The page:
"And do you hear the sound of the carriage wheels?"

"Yes, that I do," replied she; "it makes a fine noise; the horses are trotting so fast."

"Well, then, noise  is a noun; for whatever you can hear is a noun: and you can hear a noise."

Mary looked astonished; "Then, mamma," said she, "nouns are not only things of all kinds, but other words besides; for noise and sound are not things, at least not like common things, such as chairs and tables."

"That is true," said her mother; "they are of a different nature, but still they are things. Whatever you can hear, see, taste, smell, or feel, is a noun. Do you not say, a loud noise is a very disagreeable thing—a sweet sound is a pleasant thing? Sound and smell are therefore things; but these nouns are certainly rather more difficult for you to understand, than those which you call common nouns; but you must take pains to remember, that whatever we discern by any of our five senses is a noun."

"Our five senses!" repeated Mary: "those are seeing, hearing, smelling, tasting, and feeling."

"And by what sense do you discern those nouns which you call common, such as tables and chairs?"

"Why, we see tables and chairs, and we can touch them too if we please; so we know them by two senses, seeing and feeling."

"And we discern a sound by the sense of hearing."

"Then," said Mary, "thunder is a noun, because I can hear it; and lightning is a noun, because I can see it; and you are a noun, mamma, over and over again; for, first, you are a person, then, I can see you, and feel you when I touch you, and hear you when you speak, but I cannot smell you."

Her mother then took out her handkerchief, and Mary exclaimed, "Oh! I can smell you now so sweet!" and she jumped upon her mother's lap to smell the perfumed handkerchief.

"I hope you are not going to taste me, Mary," said her mother, drawing back, and laughing.

"But now be serious, Mary, for I am going to explain to you some nouns, which are more difficult than all the others."

Mary put on a very grave and attentive look.

"These nouns," continued her mother, "cannot be discerned by the senses, for they belong not to the body but to the mind; virtue, honesty, happiness, greatness, goodness, wickedness,  are nouns of this description."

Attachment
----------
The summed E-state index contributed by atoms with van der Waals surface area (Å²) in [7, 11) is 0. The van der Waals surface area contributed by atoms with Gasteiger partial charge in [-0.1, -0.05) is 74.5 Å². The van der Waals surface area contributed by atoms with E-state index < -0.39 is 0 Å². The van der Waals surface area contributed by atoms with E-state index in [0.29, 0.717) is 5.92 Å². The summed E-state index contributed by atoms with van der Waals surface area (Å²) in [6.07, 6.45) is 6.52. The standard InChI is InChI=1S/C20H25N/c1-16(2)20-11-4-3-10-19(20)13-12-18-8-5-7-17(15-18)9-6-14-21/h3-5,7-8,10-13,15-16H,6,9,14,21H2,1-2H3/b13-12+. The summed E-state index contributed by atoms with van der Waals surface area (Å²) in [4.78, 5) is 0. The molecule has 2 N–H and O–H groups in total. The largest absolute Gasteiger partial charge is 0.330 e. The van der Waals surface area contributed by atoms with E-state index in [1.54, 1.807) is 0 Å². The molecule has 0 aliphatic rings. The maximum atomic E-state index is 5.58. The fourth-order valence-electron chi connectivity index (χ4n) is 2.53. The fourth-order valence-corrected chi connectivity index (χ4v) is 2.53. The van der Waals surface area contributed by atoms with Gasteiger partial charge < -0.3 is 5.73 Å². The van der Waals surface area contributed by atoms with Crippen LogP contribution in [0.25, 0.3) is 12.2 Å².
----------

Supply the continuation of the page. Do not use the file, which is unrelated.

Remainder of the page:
"Well!" exclaimed Mary, "I never should have thought these words were the names of things."

"Not of bodily things, which we can see, or feel, or perceive by any of our senses; but they are the names of things which belong to the mind, of which we can understand the meaning. If I say, 'Happiness  is the reward of a good conscience,' you understand what I mean by happiness?"

"Oh yes! it is something we like very much; that every body likes; happiness  gives us joy and pleasure, and all sorts of good things."

"And what is goodness?"  inquired her mother.

"Goodness," replied Mary, "is doing every thing that is right; and greatness  is something very large."

"Or greatness,"  observed her mother, "may relate not to the body, but to the mind. Alexander was called the Great  from his conquests, though he was but a little man."

"But," said Mary, "you say that we cannot perceive these nouns by our senses, and yet I am sure I can feel happiness,  and kindness,  and goodness,  and all those difficult nouns."

"What you feel is a sensation of the mind," replied her mother; "but we cannot feel such nouns with our bodily senses as we do tables and chairs."

"Oh, no, certainly," said Mary, "it is quite a different sort of feeling."

Their attention was then caught by the carriage stopping at the door. "Oh, mamma," cried Mary, "they are getting out. It is uncle and aunt Howard. I am so glad!—and uncle and aunt are nouns,—and I hope the little nouns are come too; you know whom I mean, mamma?—Emily and Mary."

"We must go and meet them," said her mother. Mary ran on first, and arrived at the door just in time to receive them,—uncle and aunt, and cousins, too. To Mary's delight, the whole family were come to spend the day, and grammar was no more thought of.